United Kingdom Mendelssohn, Schoenberg, Clarke, and Haydn: Timothy Ridout (viola), Melos Sinfonia/ Oliver Zeffman (conductor). Milton Court Concert Hall, London, 15.1.2016. (MB)
Mendelssohn – Overture: The Hebrides, op.26
Schoenberg – Chamber Symphony no.1 in E major, op.9
Desmond Clarke – Void-Song (world premiere)
Haydn – Symphony no.88 in G major
Mendelssohn’s evergreen Hebrides Overture opened this typically adventurous programme from the Melos Sinfonia under its artistic director, Oliver Zeffman. This was an impressive reading, although occasionally I felt the lack of a greater number of strings. Generally, however, a gorgeous orchestral sound was the order of the day. Zeffman directed with a fine sense of inevitability, everything in its place. Perhaps there were occasions when he might have driven a little less hard, especially during the recapitulation, but I think that is more a matter of personal taste than anything else. There was, throughout, great clarity to the orchestral textures, permitting Mendelssohn’s often astonishingly original instrumental combinations to shine through.
Schoenberg’s First Chamber Symphony is an extraordinarily difficult work to bring off, and was less entirely successful. There was much to admire: some splendid instrumental playing, again great clarity, and woodwind lines that seemed often to point their way to the apparently different world of Pierrot lunaire. During the ‘slow movement’, they sounded transmuted – which, in a sense, they are – into lines from late Brahms, almost cast adrift from tonal moorings, yet not quite. There was also a creditably strong sense of Lisztian transformation. Set against that, balance was often a problem. Likewise tempi – especially the very fast tempo set early on – were not always maintained. There were a few cases when the ensemble was not wholly together too.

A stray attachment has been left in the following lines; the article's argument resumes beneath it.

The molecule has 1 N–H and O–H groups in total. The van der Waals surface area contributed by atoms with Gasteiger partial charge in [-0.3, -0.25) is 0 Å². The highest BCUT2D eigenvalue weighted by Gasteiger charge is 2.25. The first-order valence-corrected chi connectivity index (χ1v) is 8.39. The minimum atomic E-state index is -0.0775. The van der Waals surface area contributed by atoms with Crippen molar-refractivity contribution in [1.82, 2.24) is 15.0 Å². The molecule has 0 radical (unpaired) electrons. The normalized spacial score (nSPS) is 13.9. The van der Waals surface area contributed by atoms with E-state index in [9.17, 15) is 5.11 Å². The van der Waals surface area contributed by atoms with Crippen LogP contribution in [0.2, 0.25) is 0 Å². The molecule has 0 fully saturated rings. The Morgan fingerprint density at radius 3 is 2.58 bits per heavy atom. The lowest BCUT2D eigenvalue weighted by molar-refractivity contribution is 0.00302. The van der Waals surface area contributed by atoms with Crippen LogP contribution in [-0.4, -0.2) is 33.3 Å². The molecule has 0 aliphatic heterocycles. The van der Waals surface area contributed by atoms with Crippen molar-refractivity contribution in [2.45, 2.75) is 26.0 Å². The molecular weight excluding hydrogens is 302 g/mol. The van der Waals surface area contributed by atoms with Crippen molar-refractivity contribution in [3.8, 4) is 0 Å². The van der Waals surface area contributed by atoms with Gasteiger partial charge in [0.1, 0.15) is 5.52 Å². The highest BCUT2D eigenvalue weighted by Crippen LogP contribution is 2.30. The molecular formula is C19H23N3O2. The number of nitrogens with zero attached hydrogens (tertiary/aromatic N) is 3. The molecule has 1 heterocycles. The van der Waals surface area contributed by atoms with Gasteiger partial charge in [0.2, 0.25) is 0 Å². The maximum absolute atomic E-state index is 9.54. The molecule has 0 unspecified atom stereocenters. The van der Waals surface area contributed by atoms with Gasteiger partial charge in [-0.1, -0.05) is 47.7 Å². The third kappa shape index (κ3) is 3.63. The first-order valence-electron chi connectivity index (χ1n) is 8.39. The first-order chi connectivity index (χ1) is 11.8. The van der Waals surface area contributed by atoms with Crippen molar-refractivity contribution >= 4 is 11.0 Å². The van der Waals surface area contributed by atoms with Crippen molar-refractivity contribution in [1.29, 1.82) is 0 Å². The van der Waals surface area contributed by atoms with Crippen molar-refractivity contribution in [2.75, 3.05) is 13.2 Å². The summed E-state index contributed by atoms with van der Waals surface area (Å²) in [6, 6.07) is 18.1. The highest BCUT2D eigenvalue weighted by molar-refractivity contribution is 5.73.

Desmond Clarke’s Void-Song, a single-movement viola concerto, received a very convincing world premiere. Repeated or additive pulses, as the composer explained in his programme note, and stochastically generated fields of events offer contrasted compositional principles with which the work proceeds, both in contrast and in combination. A string-dominated orchestra offers considerable opportunity for interplay between soloist and ensemble; even at the opening, the way the music rises – quickly – from the lower strings seems to prefigure the appearance, albeit with very different material, of the soloist. The closing winding down is another immediately noticeable feature, whistling (literally) woodwind offering an intriguing effect in combination. Zeffman and his orchestra seemed very much on top of the score, as did the excellent soloist, Timothy Ridout. This was perhaps the finest performance of the evening, insofar as I could tell.
Haydn’s Symphony no.88 might perhaps have smiled a little more, but there was real rigour to the performance it received. Motivic integrity was very much the hallmark of the first movement, which it was good to hear in resolutely unsentimental fashion. I wondered, however, whether the interplay between first and second violins would have been heard to greater advantages, had they been split to the left and right of the conductor. The slow movement flowed nicely, ‘details’, if one may call them that, well integrated into the longer line. It retained a welcome air of mystery, of discovery. The minuet and trio were taken one-to-a-bar, without losing necessary grandeur; the trio’s rusticity was especially delightful. However, the finale sounded a little too careful. It need not be taken ruinously fast; indeed, it should not, by definition. However, alongside a welcome sense of the sheer profusion of Haydn’s ideas, a little more abandon might not have gone amiss. It must, however, have been a devil of a programme to rehearse.